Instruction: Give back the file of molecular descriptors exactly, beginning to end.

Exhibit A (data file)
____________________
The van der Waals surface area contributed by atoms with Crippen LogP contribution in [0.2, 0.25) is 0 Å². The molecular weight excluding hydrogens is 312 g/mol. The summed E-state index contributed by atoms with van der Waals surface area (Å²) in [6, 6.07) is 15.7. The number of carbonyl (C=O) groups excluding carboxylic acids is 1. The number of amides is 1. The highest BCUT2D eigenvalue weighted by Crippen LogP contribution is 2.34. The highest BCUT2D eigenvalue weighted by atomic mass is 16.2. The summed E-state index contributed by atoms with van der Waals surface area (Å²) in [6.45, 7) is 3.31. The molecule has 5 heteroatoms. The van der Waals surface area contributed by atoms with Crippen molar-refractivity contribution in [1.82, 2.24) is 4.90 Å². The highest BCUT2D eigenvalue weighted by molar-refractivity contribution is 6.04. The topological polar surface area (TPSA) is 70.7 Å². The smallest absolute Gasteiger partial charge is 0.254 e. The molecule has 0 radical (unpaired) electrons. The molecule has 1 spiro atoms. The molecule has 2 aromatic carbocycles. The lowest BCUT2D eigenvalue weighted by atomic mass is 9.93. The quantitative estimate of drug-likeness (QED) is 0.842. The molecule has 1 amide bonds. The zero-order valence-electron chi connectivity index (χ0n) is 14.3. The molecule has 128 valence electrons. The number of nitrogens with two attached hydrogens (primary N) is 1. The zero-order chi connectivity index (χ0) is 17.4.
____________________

The van der Waals surface area contributed by atoms with Crippen LogP contribution in [0.2, 0.25) is 0 Å². The molecular weight excluding hydrogens is 312 g/mol. The summed E-state index contributed by atoms with van der Waals surface area (Å²) in [6, 6.07) is 15.7. The number of carbonyl (C=O) groups excluding carboxylic acids is 1. The number of amides is 1. The highest BCUT2D eigenvalue weighted by Crippen LogP contribution is 2.34. The highest BCUT2D eigenvalue weighted by atomic mass is 16.2. The summed E-state index contributed by atoms with van der Waals surface area (Å²) in [6.45, 7) is 3.31. The molecule has 5 heteroatoms. The van der Waals surface area contributed by atoms with Crippen molar-refractivity contribution in [1.82, 2.24) is 4.90 Å². The highest BCUT2D eigenvalue weighted by molar-refractivity contribution is 6.04. The topological polar surface area (TPSA) is 70.7 Å². The smallest absolute Gasteiger partial charge is 0.254 e. The molecule has 0 radical (unpaired) electrons. The molecule has 1 spiro atoms. The molecule has 2 aromatic carbocycles. The lowest BCUT2D eigenvalue weighted by atomic mass is 9.93. The quantitative estimate of drug-likeness (QED) is 0.842. The molecule has 1 amide bonds. The zero-order valence-electron chi connectivity index (χ0n) is 14.3. The molecule has 128 valence electrons. The number of nitrogens with two attached hydrogens (primary N) is 1. The zero-order chi connectivity index (χ0) is 17.4.